The modern city is a space that can simultaneously represent the principles of its homeland alongside its own unique blend of the cultures that intermingle within its city limits.
This book makes an intervention in Canadian literary criticism by foregrounding both ‘globalism,’ which is increasingly perceived as the state-of-the-art literary paradigm, and the city. These are two significant axes of contemporary culture and identity that were previously disregarded by a critical tradition built around the importance of space and place in Canadian writing. Yet, as relevant as the turn to the city and to globalism may be, this collection’s most notable contribution lies in linking the notion of ‘glocality’, that is, the intermeshing of local and global forces to representations of subjectivity in the material and figurative space of the Canadian city. Dealing with oppositional discourses as multiculturalism, postcolonialism, feminism, diaspora, and environmentalism this book is an essential reference for any scholar with an interest in these areas.
Table of Contents
Introduction: Urban Glocality and the English Canadian Imaginary Ana María Fraile-Marcos 1. Mobility and its Disenchantments in Marie Clements’ The Unnatural and Accidental Women and Burning Vision Deena Rymhs 2. Embodying the Glocal: Immigrant and Indigenous Ideas of Home in Tessa McWatt’s Montreal Michèle Lacombe 3. From Rowanwood to Downtown: The Torontonians and Girls Fall Down Coral Ann Howells 4. Dystopic Urbanites: Civilian Cyborgs in TransCanadian Speculative Fictions Belén Martín-Lucas 5. The Intrinsic Potential of Glassness: Narcissistic, Opaque, Organic Modes of Signifying the Urban in Vancouver Eva Darias-Beautell 6. The Refugee as Signifier in the Semiotics of the Glocal City: Michael Helm’s Cities of Refuge Ana María Fraile-Marcos 7. Responding to Late Capitalism: The Mall Kit Dobson 8. Hipster Urbanism and Glocal Toronto Brandon McFarlane 9. Glocalization and Neoliberalism in Michael Winter’s The Architects Are Here Herb Wylie 10. Ian Fleming’s Canadian Cities George Elliott Clarke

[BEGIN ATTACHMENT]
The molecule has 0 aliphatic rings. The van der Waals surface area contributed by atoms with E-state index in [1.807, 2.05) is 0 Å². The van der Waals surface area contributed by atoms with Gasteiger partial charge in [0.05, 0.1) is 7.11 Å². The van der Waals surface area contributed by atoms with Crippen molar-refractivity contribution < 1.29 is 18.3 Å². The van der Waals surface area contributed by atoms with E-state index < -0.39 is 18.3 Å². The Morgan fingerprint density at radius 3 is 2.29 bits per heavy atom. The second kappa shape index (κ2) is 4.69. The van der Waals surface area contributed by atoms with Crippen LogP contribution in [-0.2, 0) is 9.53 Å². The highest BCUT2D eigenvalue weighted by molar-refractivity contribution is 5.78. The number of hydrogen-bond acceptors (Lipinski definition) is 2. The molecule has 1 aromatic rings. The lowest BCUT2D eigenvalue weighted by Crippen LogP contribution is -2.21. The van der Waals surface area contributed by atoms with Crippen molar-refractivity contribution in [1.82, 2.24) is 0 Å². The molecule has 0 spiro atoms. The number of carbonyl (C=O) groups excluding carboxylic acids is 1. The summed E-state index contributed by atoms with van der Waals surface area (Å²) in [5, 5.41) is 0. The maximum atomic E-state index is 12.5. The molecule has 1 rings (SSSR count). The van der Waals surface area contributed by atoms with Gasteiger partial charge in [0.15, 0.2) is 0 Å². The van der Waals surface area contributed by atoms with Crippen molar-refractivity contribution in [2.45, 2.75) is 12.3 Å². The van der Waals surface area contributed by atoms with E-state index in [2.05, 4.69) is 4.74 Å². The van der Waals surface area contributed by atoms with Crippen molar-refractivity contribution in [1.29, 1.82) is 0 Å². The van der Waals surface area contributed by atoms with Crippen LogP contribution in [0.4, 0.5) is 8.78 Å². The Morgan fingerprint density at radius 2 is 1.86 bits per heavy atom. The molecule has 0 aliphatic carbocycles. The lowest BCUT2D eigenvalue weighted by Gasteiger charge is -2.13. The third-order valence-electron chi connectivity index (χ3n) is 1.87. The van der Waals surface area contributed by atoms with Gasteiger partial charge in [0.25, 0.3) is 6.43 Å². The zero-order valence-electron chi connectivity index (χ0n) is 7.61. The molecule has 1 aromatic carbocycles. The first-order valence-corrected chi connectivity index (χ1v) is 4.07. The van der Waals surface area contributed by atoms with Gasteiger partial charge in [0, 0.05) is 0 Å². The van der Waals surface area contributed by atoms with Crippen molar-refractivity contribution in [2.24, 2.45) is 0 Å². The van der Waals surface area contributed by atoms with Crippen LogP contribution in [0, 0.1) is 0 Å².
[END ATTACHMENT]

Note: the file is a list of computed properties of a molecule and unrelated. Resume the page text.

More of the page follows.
Ana María Fraile-Marcos is Associate Professor of English at the University of Salamanca, Spain